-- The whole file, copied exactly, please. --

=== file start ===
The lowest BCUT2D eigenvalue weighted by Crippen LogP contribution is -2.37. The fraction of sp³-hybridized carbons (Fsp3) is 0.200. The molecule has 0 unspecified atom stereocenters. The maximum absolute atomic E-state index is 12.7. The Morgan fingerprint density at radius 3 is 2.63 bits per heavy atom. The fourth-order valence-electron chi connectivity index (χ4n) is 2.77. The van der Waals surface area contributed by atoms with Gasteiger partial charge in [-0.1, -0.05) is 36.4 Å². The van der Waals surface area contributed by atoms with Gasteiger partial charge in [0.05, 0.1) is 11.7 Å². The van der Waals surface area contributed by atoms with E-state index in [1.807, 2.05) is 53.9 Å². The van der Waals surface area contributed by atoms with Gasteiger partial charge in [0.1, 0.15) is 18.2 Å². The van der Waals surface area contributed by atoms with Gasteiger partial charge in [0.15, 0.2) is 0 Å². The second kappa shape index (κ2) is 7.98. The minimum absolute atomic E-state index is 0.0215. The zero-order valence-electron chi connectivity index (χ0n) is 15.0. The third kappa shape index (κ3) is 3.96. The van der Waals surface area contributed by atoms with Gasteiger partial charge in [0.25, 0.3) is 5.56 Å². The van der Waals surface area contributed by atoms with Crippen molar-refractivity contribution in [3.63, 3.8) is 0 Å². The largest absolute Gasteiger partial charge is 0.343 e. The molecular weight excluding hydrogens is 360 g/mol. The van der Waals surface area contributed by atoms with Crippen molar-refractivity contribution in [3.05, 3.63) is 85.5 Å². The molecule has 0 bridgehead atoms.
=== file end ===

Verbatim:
The lowest BCUT2D eigenvalue weighted by Crippen LogP contribution is -2.37. The fraction of sp³-hybridized carbons (Fsp3) is 0.200. The molecule has 0 unspecified atom stereocenters. The maximum absolute atomic E-state index is 12.7. The Morgan fingerprint density at radius 3 is 2.63 bits per heavy atom. The fourth-order valence-electron chi connectivity index (χ4n) is 2.77. The van der Waals surface area contributed by atoms with Gasteiger partial charge in [-0.1, -0.05) is 36.4 Å². The van der Waals surface area contributed by atoms with Gasteiger partial charge in [0.05, 0.1) is 11.7 Å². The van der Waals surface area contributed by atoms with E-state index in [1.807, 2.05) is 53.9 Å². The van der Waals surface area contributed by atoms with Gasteiger partial charge in [0.1, 0.15) is 18.2 Å². The van der Waals surface area contributed by atoms with Gasteiger partial charge in [0.15, 0.2) is 0 Å². The second kappa shape index (κ2) is 7.98. The minimum absolute atomic E-state index is 0.0215. The zero-order valence-electron chi connectivity index (χ0n) is 15.0. The third kappa shape index (κ3) is 3.96. The van der Waals surface area contributed by atoms with Gasteiger partial charge in [0.25, 0.3) is 5.56 Å². The van der Waals surface area contributed by atoms with Crippen molar-refractivity contribution in [3.63, 3.8) is 0 Å². The largest absolute Gasteiger partial charge is 0.343 e. The molecular weight excluding hydrogens is 360 g/mol. The van der Waals surface area contributed by atoms with Crippen molar-refractivity contribution in [3.05, 3.63) is 85.5 Å². The molecule has 0 bridgehead atoms.